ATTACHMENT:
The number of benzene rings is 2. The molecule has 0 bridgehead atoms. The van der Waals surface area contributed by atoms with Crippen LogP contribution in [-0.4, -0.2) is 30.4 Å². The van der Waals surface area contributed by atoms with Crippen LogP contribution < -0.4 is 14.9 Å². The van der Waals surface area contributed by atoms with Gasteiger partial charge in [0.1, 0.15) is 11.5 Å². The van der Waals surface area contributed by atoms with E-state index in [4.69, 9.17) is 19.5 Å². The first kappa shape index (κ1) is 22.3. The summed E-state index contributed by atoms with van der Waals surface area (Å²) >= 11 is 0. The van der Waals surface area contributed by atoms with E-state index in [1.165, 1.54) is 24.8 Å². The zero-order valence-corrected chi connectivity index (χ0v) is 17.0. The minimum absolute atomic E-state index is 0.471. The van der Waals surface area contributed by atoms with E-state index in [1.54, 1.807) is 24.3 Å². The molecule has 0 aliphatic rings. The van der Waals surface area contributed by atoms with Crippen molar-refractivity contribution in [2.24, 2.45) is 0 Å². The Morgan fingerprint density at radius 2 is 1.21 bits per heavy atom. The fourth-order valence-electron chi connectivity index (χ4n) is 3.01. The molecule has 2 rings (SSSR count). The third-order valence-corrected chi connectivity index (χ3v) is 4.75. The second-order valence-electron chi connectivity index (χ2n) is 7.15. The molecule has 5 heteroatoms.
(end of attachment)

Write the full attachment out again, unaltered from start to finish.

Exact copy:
The number of benzene rings is 2. The molecule has 0 bridgehead atoms. The van der Waals surface area contributed by atoms with Crippen LogP contribution in [-0.4, -0.2) is 30.4 Å². The van der Waals surface area contributed by atoms with Crippen LogP contribution < -0.4 is 14.9 Å². The van der Waals surface area contributed by atoms with Gasteiger partial charge in [0.1, 0.15) is 11.5 Å². The van der Waals surface area contributed by atoms with E-state index in [4.69, 9.17) is 19.5 Å². The first kappa shape index (κ1) is 22.3. The summed E-state index contributed by atoms with van der Waals surface area (Å²) >= 11 is 0. The van der Waals surface area contributed by atoms with E-state index in [1.165, 1.54) is 24.8 Å². The zero-order valence-corrected chi connectivity index (χ0v) is 17.0. The minimum absolute atomic E-state index is 0.471. The van der Waals surface area contributed by atoms with E-state index in [1.54, 1.807) is 24.3 Å². The molecule has 0 aliphatic rings. The van der Waals surface area contributed by atoms with Crippen molar-refractivity contribution in [2.24, 2.45) is 0 Å². The Morgan fingerprint density at radius 2 is 1.21 bits per heavy atom. The fourth-order valence-electron chi connectivity index (χ4n) is 3.01. The molecule has 2 rings (SSSR count). The third-order valence-corrected chi connectivity index (χ3v) is 4.75. The second-order valence-electron chi connectivity index (χ2n) is 7.15. The molecule has 5 heteroatoms.